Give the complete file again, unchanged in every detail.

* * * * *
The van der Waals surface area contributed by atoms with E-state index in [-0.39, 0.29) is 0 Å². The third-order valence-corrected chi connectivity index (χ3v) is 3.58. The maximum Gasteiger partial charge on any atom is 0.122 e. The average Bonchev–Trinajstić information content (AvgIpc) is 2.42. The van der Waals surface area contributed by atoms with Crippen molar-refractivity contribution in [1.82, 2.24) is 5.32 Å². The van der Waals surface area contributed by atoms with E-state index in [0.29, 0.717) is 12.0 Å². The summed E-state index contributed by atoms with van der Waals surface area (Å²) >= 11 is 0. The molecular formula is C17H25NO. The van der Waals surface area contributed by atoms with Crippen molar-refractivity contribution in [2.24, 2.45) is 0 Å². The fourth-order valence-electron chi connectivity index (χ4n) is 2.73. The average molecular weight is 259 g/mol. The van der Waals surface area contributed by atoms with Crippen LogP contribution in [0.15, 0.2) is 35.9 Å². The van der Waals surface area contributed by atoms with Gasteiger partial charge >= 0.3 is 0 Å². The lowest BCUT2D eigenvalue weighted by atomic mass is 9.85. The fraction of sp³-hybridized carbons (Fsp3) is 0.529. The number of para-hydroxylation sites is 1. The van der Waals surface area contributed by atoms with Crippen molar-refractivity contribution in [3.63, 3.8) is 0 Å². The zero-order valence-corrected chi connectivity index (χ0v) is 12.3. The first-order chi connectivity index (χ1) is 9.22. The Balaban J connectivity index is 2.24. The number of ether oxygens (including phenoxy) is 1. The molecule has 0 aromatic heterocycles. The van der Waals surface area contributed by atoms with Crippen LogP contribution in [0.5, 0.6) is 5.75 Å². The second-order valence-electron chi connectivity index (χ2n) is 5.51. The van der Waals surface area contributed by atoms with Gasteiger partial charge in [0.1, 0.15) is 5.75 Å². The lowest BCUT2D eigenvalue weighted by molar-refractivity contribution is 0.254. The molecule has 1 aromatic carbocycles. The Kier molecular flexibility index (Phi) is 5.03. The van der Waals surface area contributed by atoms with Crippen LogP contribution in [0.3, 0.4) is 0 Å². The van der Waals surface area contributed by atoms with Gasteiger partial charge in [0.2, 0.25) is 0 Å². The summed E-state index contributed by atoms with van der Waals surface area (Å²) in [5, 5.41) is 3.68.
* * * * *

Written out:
The van der Waals surface area contributed by atoms with E-state index in [-0.39, 0.29) is 0 Å². The third-order valence-corrected chi connectivity index (χ3v) is 3.58. The maximum Gasteiger partial charge on any atom is 0.122 e. The average Bonchev–Trinajstić information content (AvgIpc) is 2.42. The van der Waals surface area contributed by atoms with Crippen molar-refractivity contribution in [1.82, 2.24) is 5.32 Å². The van der Waals surface area contributed by atoms with E-state index in [0.29, 0.717) is 12.0 Å². The summed E-state index contributed by atoms with van der Waals surface area (Å²) >= 11 is 0. The molecular formula is C17H25NO. The van der Waals surface area contributed by atoms with Crippen molar-refractivity contribution in [2.24, 2.45) is 0 Å². The fourth-order valence-electron chi connectivity index (χ4n) is 2.73. The average molecular weight is 259 g/mol. The van der Waals surface area contributed by atoms with Crippen LogP contribution in [0.15, 0.2) is 35.9 Å². The van der Waals surface area contributed by atoms with Gasteiger partial charge >= 0.3 is 0 Å². The lowest BCUT2D eigenvalue weighted by atomic mass is 9.85. The fraction of sp³-hybridized carbons (Fsp3) is 0.529. The number of para-hydroxylation sites is 1. The van der Waals surface area contributed by atoms with Crippen molar-refractivity contribution in [3.63, 3.8) is 0 Å². The zero-order valence-corrected chi connectivity index (χ0v) is 12.3. The first-order chi connectivity index (χ1) is 9.22. The Balaban J connectivity index is 2.24. The number of ether oxygens (including phenoxy) is 1. The molecule has 0 aromatic heterocycles. The van der Waals surface area contributed by atoms with Crippen LogP contribution in [0.5, 0.6) is 5.75 Å². The second-order valence-electron chi connectivity index (χ2n) is 5.51. The van der Waals surface area contributed by atoms with Gasteiger partial charge in [0.1, 0.15) is 5.75 Å². The lowest BCUT2D eigenvalue weighted by molar-refractivity contribution is 0.254. The molecule has 1 aromatic carbocycles. The Kier molecular flexibility index (Phi) is 5.03. The van der Waals surface area contributed by atoms with Crippen LogP contribution in [0.3, 0.4) is 0 Å². The van der Waals surface area contributed by atoms with Gasteiger partial charge in [0.2, 0.25) is 0 Å². The summed E-state index contributed by atoms with van der Waals surface area (Å²) in [5, 5.41) is 3.68.